Kevin East is the President of the Boys & Girls Clubs of East Texas. He formerly served Pine Cove Camps as their Executive Director of Ministries. He writes at his blog, "Following to Lead". Connect with him on Twitter @kevinteast.
Boys should be able to describe what a godly man looks like, having watched one from the time they were a little boy. Unfortunately, this isn’t the case for most. For many boys, a godly man is something like Superman or Big Foot. It is not something that can be grasped.
A couple of weeks ago I brought my two boys with me to a home and garden center. As I was checking out, the old man behind the counter stopped me in my tracks with what he said. My boys were off to the side, gently playing with the wind chimes. They, too, didn’t know how to respond to the old man’s comment.
“What are you two girls up to today?”
I don’t think he meant anything bad by it. It’s not like they were in trouble or something. Rather, he was probably just a good-ole country boy looking to ruffle some feathers in my sons. My boys sheepish smiled, and even softly replied, “We’re not girls.” Unfortunately, my reply was equally as soft. ”Oh, boys, he’s just being crazy saying you are girls.”
It wasn’t until I was driving away did I begin kicking myself. I realized I missed an opportunity to speak into my sons. They needed me to. They were watching how I would handle that situation. That day my boys needed a strong father.
I have seen so many weak boys get married, begin working, and even start reproducing with their new brides. They wouldn’t tell you they are weak – probably because they don’t know they are.
For years I have quoted a verse that jumped out at me the first time I read it:
Praise the Lord! Blessed is the man who fears the LORD, who greatly delights in his commandments! His offspring will be mighty in the land;” Psalms 122:1,2a
As a father, I pray that my boys will grow up to be strong, godly men. In the meantime, there are certain things I hold to in an effort to help lead them that way.
1. Show them the power in weakness. We’ve been led to think that broken, emotional, and dependent men are all signs of a lesser male. This is a lie. I want all my kids to hear from me about my imperfection. I want them to hear how grateful I am for the grace of God. That grace will bring me to tears at times. It does because it is overwhelming. It is freeing. As opposed to teaching them to pull themselves up by their bootstraps, I want them to learn what it’s like to approach a powerful, mighty, gracious God who welcomes dependent, broken, faith-filled people.
2. Help them realize their strength. I consider it “papa bear” time. I’ve been wrestling with my kids since they were babies. They’re getting to that age where their punches actually hurt. With each of their best wrestling moves or carefully placed punches, I let them know I see an improvement in their strength. This is something I never want them to question. They have what it takes.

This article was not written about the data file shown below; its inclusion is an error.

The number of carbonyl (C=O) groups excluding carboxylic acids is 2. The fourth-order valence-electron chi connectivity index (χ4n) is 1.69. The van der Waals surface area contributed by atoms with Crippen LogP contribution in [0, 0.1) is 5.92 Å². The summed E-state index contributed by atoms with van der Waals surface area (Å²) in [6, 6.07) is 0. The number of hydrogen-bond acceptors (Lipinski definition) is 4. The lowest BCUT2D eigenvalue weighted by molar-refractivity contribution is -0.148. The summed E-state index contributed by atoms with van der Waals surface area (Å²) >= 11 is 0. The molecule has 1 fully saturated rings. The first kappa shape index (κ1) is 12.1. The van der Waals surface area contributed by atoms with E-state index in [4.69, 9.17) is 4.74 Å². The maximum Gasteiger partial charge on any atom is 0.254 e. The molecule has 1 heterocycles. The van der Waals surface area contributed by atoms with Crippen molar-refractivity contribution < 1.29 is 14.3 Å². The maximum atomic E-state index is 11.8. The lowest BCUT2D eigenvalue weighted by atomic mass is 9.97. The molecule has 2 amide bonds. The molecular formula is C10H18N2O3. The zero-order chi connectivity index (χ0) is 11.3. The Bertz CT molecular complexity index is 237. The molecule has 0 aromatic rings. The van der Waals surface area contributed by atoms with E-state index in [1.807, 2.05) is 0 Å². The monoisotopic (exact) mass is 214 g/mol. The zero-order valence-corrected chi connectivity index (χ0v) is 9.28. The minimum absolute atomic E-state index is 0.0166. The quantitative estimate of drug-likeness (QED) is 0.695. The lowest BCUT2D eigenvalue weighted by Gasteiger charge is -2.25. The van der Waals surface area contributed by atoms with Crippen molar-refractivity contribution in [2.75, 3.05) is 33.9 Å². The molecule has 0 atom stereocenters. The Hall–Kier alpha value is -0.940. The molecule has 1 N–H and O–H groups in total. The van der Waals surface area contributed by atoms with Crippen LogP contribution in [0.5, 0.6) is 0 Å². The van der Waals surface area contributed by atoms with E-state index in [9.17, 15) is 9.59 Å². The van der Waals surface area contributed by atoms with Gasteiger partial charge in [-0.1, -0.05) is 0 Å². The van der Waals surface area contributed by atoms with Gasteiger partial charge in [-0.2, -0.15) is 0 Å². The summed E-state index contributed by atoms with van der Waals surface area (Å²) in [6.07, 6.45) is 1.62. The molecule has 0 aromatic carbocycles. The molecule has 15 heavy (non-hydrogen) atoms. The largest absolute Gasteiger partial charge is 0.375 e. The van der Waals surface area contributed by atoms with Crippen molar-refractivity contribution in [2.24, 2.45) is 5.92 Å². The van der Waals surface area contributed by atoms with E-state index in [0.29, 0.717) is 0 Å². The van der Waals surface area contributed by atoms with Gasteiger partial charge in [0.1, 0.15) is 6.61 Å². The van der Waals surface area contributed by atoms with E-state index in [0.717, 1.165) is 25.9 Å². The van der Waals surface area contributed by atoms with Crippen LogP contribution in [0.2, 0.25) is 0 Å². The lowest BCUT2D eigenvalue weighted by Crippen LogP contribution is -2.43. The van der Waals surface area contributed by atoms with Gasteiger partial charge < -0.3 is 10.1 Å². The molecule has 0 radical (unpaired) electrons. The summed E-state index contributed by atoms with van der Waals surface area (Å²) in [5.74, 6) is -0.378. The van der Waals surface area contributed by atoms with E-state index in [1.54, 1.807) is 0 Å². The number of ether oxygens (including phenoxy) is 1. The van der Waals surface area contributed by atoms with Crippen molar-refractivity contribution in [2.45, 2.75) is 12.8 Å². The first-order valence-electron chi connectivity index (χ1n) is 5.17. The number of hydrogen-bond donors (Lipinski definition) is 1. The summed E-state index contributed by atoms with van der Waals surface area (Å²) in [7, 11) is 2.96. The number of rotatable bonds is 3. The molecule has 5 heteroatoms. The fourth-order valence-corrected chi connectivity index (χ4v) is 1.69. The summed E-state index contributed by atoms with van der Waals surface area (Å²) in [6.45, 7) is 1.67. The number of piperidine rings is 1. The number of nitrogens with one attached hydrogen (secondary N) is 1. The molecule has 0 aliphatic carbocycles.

3. Model for them how to love and honor their wife. When my kids were little, they would cry if we told them we were going on a date. Now it is such a regular event that they barely notice. We’ve explained many times that mommy and daddy love each other, so we want to go spend time together – just the two of us. They see me get excited about a gift idea, and they help me surprise my wife in unexpected ways. I hope that someday I will be able to help them surprise their wives as well.
4. Teach them to fight fairly. My wife and I get under each other’s skin at times. We conflict. We bicker. We snip at each other. I can be grumpy, or too curt. My kids get front row seats to all this. I don’t want them to wonder if they have a bad marriage someday because they are arguing with their spouse. I want them to see that conflict is a good thing. It brings growth, freedom and friendship if done well.
5. Provide an apprenticeship. I love it when my boys work around the house with me. So many teachable moments open up as we are building a bike rack (like last weekend) or splitting firewood in the backyard. I want my boys to understand the power of power tools, as well as the intricacies of doing electrical work. Each time I work, I invite them in. Sure I could get it done faster without them, but there is something about slowing down and accepting their help that is satsfying.
6. Teach them the Story. As they grow up, I want to continue to unfold the story of God to them. It’s not just about memorizing Scripture. It is about them coming to understand God as Father. They need someone who can hear their tough questions about God, and dig through the Scriptures to help uncover the answer. And when those times come when we don’t fully understand the answer, I want to explain to them exactly what faith is, and how it is something to not be afraid of.
By the way, after a few weeks of stewing on how I handled that old guy at the home and garden center, I brought my boys back. I brought them in to dare him to say something like he did before. I felt like John Wayne, calling out a man to a duel.
Sure enough, he was there, right behind the same counter he was before. I walked straight up to him and looked him square in the eyes. Unfortunately, he didn’t go running his mouth that day. BUT, if he had, I was prepared to tell him this:
“Oh, these aren’t girls. They are future men. And each day it is my responsibility to teach them how to get there.”
What are some other ways men can be strong fathers in the lives of their kids?